October 28, 2005
On one of the coolest days of the fall Oct. 25-with the wind
reminding about 100 onlookers just how chilling mountain air can
be-Tennessee Governor Phil Bredesen cut a ceremonial ribbon and
symbolically opened 9,000 acres of rugged Bear Hollow Mountain
Wildlife Management Area to the general public.
"Watching that ribbon be cut was the exclamation point behind a lot of mental
and physical labor over many months among many different groups and people,"
noted Steve Patrick of the Tennessee Wildlife Resources Agency. "Bear Hollow
Mountain is a very special place that we think will attract millions of visitors
over time with interests that vary from hunting to hiking and horseback riding."
Bear Hollow Mountain is in Franklin County, not far from Winchester, and is
formerly a part of Carter Mountain that is named after the family that has owned
it for decades. This particular 9,000-acre tract, however, will soon become the
property of the state of Tennessee.
"With the purchasing power of the Nature Conservancy (a nationwide non-profit
conservation organization), the state was able to obtain this land, and in a few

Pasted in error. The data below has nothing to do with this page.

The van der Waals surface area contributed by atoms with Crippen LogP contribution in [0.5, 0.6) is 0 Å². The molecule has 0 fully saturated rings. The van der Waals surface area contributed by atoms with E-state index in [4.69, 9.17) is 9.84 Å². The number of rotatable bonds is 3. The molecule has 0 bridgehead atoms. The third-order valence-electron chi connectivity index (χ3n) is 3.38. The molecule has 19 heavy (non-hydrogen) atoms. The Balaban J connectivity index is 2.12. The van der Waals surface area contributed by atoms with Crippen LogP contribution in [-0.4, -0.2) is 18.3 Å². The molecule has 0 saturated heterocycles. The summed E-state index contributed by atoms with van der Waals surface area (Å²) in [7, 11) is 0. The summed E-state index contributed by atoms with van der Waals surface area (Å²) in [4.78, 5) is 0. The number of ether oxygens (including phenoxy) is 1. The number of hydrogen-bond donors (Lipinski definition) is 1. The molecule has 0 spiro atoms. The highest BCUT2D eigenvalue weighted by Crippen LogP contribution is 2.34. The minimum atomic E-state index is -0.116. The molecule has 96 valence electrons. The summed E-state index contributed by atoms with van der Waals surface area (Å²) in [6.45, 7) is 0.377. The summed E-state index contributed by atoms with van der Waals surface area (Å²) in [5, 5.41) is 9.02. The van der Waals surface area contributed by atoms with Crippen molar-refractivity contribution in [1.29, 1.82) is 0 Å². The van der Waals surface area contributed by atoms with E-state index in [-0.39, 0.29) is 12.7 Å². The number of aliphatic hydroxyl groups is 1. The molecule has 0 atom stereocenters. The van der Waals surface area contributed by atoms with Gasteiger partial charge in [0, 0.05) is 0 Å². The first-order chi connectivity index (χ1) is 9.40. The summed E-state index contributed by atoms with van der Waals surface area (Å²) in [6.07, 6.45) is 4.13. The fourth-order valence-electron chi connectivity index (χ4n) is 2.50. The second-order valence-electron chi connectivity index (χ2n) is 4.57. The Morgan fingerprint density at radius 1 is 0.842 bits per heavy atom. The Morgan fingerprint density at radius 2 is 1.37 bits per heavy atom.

months it will be officially turned over to the Tennessee Wildlife Resources
Agency, " noted Patrick.
Already, the TWRA is working to build walking trails, improve horse trails,
build parking lots near the trials, improve hunter access, and create better
wildlife habitat, said Patrick.
"We want everyone to enjoy the resources this mountain has to offer," said
Patrick. "The game on this land should provide excellent hunting opportunities,
but the diversity of watchable species of wildlife is huge and a great place to
see a lot of different animals, including birds of prey and songbirds."
Black and white line maps of can be obtained from TWRA at (615) 781-6624. The
area is open with statewide hunting seasons, although deer season will close
December 18. Bear Hollow Mountain is not listed in this year's Tennessee Hunting
and Trapping guide published by the TWRA.
The area is posted and can be easily reached by Highway 16, not far from
Interstate 24 and the Winchester Exit.